Given the recent success of the Clemson football program, it’s easily forgotten that head coach Dabo Swinney was the program’s wide receivers coach at the time he was appointed the interim head coach midway through the 2008 season. Many were skeptical of Swinney at the time, but as we know, things have worked out quite well for Swinney and the Tigers.
The current head coach took over as Clemson’s wide receivers coach in 2003, and so it’s not surprising to see the program has become a haven for elite wide receivers. Just for fun, let’s take a look at the five best wide receivers to come through Clemson since 2000.
5. Tee Higgins
Let’s face it, there are a handful of players who could have claimed the fifth spot on this list. But Higgins gets the nod because his talent level is a notch above some of the Clemson receivers who came before him. With a 6’4’’ frame and a monstrous wingspan, Higgins has proven to be a match-up nightmare for just about any cornerback who has tried to stop him. It’s one thing to have good size, but Higgins knows how to use his, making him the favorite target and safety valve for quarterback Trevor Lawrence.
After taking a backseat to some older receivers as a freshman, Higgins led the Tigers in both receptions and receiving touchdowns as a sophomore in 2018, helping Clemson claim a national championship. He was even better as a junior in 2019, eclipsing 1,100 receiving yards and once again leading the team in receiving touchdowns while averaging close to 20 yards per catch. Between his sophomore and junior season, Higgins racked up over 2,000 receiving yards, moving him into the top-10 in school history. He also owns the school record for most career receiving touchdowns.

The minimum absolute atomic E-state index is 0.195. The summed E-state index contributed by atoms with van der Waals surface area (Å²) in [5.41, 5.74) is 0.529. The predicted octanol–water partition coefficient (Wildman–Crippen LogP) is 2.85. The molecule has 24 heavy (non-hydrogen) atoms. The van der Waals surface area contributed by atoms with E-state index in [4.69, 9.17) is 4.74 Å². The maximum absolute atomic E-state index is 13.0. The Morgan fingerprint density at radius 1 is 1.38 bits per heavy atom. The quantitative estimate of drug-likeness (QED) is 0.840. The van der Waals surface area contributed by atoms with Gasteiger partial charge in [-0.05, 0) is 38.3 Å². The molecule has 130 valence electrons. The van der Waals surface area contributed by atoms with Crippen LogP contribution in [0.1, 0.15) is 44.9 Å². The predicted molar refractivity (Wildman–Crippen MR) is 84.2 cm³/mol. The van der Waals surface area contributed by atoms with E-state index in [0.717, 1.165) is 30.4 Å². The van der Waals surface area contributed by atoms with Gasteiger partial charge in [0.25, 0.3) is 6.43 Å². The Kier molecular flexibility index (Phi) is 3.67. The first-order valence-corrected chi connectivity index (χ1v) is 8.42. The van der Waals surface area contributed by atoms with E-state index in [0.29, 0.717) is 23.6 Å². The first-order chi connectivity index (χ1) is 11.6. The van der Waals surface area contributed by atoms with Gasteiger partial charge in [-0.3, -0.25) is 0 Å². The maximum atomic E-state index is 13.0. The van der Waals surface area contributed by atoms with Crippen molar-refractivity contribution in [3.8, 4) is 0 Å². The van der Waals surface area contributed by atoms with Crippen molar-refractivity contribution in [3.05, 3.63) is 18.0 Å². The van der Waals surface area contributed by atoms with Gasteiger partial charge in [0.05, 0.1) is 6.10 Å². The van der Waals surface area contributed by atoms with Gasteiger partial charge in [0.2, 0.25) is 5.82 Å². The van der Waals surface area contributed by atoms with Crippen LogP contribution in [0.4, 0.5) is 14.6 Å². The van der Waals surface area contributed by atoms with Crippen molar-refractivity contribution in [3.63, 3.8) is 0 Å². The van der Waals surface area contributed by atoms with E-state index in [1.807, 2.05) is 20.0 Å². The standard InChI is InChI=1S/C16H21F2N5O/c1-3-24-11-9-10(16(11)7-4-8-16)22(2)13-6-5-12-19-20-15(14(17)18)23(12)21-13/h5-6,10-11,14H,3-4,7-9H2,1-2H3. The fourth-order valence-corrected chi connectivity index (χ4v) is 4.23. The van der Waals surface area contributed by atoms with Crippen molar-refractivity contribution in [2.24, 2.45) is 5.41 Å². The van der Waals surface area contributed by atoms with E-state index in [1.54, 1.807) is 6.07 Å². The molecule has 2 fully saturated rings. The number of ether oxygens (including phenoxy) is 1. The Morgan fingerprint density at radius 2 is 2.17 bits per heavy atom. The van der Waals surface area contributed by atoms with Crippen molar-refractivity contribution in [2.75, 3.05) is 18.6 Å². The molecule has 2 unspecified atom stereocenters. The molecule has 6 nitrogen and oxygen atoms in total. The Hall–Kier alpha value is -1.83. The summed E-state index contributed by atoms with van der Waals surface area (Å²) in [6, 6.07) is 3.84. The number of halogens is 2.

4. Mike Williams
Williams deserves a ton of credit for coming back from a neck injury he suffered on the first series of the first game in 2015, costing him the entire season. He had already established himself as a top-flight receiver with an NFL future the previous year. After the injury, Williams was somehow able to come back better than ever and become a top-10 draft pick.
As far as his Clemson career is concerned, Williams is in the top-5 in school history in most receiving categories. After a modest freshman season, Williams earned a starting spot as a sophomore in 2014 and had over 1,000 yards receiver. Coming back from his neck injury in 2016, he caught 98 passes from Deshaun Watson, the second-most receptions in a single season in Clemson history, racking up over 1,300 yards, which was third-most in a single season for any Tigers receiver. Most importantly, he played a big role in Clemson’s win over Alabama in the national championship game, hauling in eight passes for 94 yards and a touchdown.
3. Hunter Renfrow
Renfrow may not have the same gaudy numbers as some other Clemson wide receivers, but he gets bonus points for starting his career as a walk-on and becoming such a key figure on multiple championship teams. His hands are as good as any Tigers receiver in recent memory, plucking balls out of the air without getting any assistance from his body on the catch. Renfrow would often play in the slot and was frequently targeted on third downs because Clemson quarterbacks knew he could find open space beyond the sticks and catch any ball thrown his direction.